DIY – How to cut and copy parts of a song in Audacity
This week’s blogpost will be on cutting and pasting in Audacity. This seems like a simple thing to do, but the method I am going to describe has to do with replicating parts of a song and inserting them in such a fashion as to lengthen or shorten parts of a song in a manner that they seem to flow together. Some of the advantages in doing this will include lenghtening the non-vocal portions of a specific song for our podcasts, since vocalized music isn’t recommended. That is to say, if you have a song you like, and there is no karaoke or instrumental version of this song, you can use Audacity to capture, emphasize, or even loop (for a while at least) the part that you do want and can use. For this, you will need a sensitive ear for audio, and a lot of patience.
Step 1 – Find a song you want that follows a traditional verse and chorus style. Select a portion that you want to extend or replicate. For this, I used “We Like To Party” by Vengaguys of Six Flags fame (you can listen to it here: http://www.duke.edu/~sfp/lax/Party.mp3). I chose the riff that starts at 27 seconds and ends at about 41 seconds.
Step 2 – Open the audio file in Audacity. Using the tool that looks like a text editor key, select the portion that you want to edit. If necessary, select a slightly larger segment, copy and past it to a new audacity file, and widdle it down from there until it encompasses exactly the frames you want. The idea is to select a segment that repeats itself already, but only once or twice. Or, you could find a piece that ends on the same note that it begins, and thus can be looped without sounding weird. The key to this is finding flow.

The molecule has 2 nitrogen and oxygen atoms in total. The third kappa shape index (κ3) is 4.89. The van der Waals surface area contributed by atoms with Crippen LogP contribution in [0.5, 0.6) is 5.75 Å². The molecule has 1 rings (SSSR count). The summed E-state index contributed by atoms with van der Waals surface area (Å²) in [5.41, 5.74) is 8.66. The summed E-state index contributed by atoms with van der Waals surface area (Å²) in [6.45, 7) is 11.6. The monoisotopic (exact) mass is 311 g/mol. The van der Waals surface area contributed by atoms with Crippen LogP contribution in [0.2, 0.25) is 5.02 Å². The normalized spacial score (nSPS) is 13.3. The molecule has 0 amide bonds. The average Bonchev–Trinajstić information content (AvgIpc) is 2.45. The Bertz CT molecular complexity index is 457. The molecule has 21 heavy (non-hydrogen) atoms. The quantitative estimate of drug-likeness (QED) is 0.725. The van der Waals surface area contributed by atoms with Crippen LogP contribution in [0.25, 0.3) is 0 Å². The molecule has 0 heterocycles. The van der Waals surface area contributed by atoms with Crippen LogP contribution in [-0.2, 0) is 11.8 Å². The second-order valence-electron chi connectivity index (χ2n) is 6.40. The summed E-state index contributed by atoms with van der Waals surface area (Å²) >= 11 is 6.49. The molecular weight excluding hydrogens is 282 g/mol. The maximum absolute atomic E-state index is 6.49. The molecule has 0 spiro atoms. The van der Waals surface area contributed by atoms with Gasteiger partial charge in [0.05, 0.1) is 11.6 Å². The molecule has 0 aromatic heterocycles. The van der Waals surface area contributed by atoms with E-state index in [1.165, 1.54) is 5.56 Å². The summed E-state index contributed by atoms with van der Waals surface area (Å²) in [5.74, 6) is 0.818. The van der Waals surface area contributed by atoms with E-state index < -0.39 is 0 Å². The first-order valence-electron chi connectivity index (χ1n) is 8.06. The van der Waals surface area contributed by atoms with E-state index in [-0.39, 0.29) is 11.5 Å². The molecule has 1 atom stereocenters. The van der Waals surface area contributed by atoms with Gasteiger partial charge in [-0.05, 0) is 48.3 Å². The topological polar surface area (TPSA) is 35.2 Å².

Step 3 – Once you’ve narrowed down your segment to something that you want, copy and past it at the end of itself. You may have to undo and redo this a few times while you trim off the ends a little bit (or reselect the entire segment if you need more than what you have). This is where your audio ear and patience come into play. Just keep putting the pieces together until they seem to link into each other, and sound like they naturally come together.
Step 4 – Once you’ve found the magic segment length to combine together, copy and past as much as you want. I ended up with an audio file that was as long as the original made entirely of about 14 seconds, repeating itself. And yet, it sounds natural (if boring and repetitive – but that’s exactly what you want for your podcast). Here’s what I ended up with: http://www.pitt.edu/~dap98/PartyLoop.mp3 (For some reason, Audacity cannot normally export to mp3 format without clipping about a minute off the end. I’ll upload a full versino later when I’ve converted the wav file)
This is a DIY that relies highly on your own creativity. There’s no wrong way to do this, but that doesn’t mean you will necessarily like what you end up. What can also do is artificially shorten or lengthen songs and music clips, or remove entire segments from a song that you do not desire, simply by using the same method.
– Dan Pinsky